This month, we are excited to feature Hillcrest Property Management’s Director of Hillcrest Chicago, Caree Shtulman. Caree leads the charge on small to medium condominium, townhome, and homeowners’ associations in the city. These properties can get lost in the shuffle among the large national property management firms, or cannot afford their fees. As a family business, Hillcrest can offer the same level of service as a large national firm and uniquely give these types of associations the attention they deserve. We’d love for you to get to know Caree, so we’ve asked her a few questions to share about herself.

Q: Are you originally from Chicagoland? Specifically, where?

A: I grew up in Buffalo Grove and went to Stevenson High School. As soon as I was 18, my parents moved to the city and I went to University of Iowa. After college, I came back to Chicago to live and find a job.

Q: Tell us about your career journey and accomplishments in property management.

A: I started off renting apartments for the Enterprise Companies after college in 2002. I eventually became the Property Manager for their entire portfolio of rental buildings. After leaving, I was introduced to the condominium association market and have been managing condos for over 15 years now. I have always been a portfolio manager. I love being able to work with multiple associations, and handling the day to day operations for my clients. I also pride myself on long-lasting relationships with the Board, which is a key factor to success in this industry. I deeply value the opportunity I have to help shape the communities that I manage.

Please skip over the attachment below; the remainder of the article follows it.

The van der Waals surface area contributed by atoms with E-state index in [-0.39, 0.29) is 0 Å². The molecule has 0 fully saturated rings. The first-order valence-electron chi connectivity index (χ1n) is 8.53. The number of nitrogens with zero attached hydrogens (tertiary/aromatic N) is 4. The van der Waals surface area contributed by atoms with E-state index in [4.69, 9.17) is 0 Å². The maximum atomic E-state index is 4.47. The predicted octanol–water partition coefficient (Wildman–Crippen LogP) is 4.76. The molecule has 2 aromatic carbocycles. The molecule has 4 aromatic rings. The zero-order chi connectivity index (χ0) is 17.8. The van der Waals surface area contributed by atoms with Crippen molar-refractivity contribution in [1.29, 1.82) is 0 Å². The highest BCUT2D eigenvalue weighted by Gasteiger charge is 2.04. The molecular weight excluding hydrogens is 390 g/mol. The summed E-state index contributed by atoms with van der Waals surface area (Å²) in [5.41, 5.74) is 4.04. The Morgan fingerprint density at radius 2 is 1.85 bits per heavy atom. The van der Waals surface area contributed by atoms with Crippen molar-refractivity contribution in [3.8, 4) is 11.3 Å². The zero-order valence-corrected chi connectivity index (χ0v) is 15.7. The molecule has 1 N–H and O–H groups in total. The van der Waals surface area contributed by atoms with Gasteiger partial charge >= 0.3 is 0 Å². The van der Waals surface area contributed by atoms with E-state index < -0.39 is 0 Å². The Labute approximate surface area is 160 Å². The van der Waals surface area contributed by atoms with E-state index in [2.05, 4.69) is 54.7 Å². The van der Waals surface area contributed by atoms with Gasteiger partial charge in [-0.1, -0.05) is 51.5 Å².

Q: Can you share the types of properties you currently manage for Hillcrest?

A: My main focus over the past 15 years has been the city market. Due to the relationships I’ve built with my Boards of Directors, I have been able to bring ten associations to Hillcrest Property Management. I am excited to be experiencing the suburban market while continuing to build a Chicago portfolio.

Q: What do you see as the biggest challenge in residential property management today?

A: It is about work/life balance and finding the happy medium, and also giving homeowners the best service, honest answers, and reasonable expectations.

Q: What has been the biggest positive change you see in property management today compared to the start of your career?

A: Accessibility to networking and vendor relationships within the industry. In addition, the community manager licensing law of 2010 brought a much deserved level of professionalism and respectability to the property management industry.


Contact Caree to discuss residential property management in Chicago.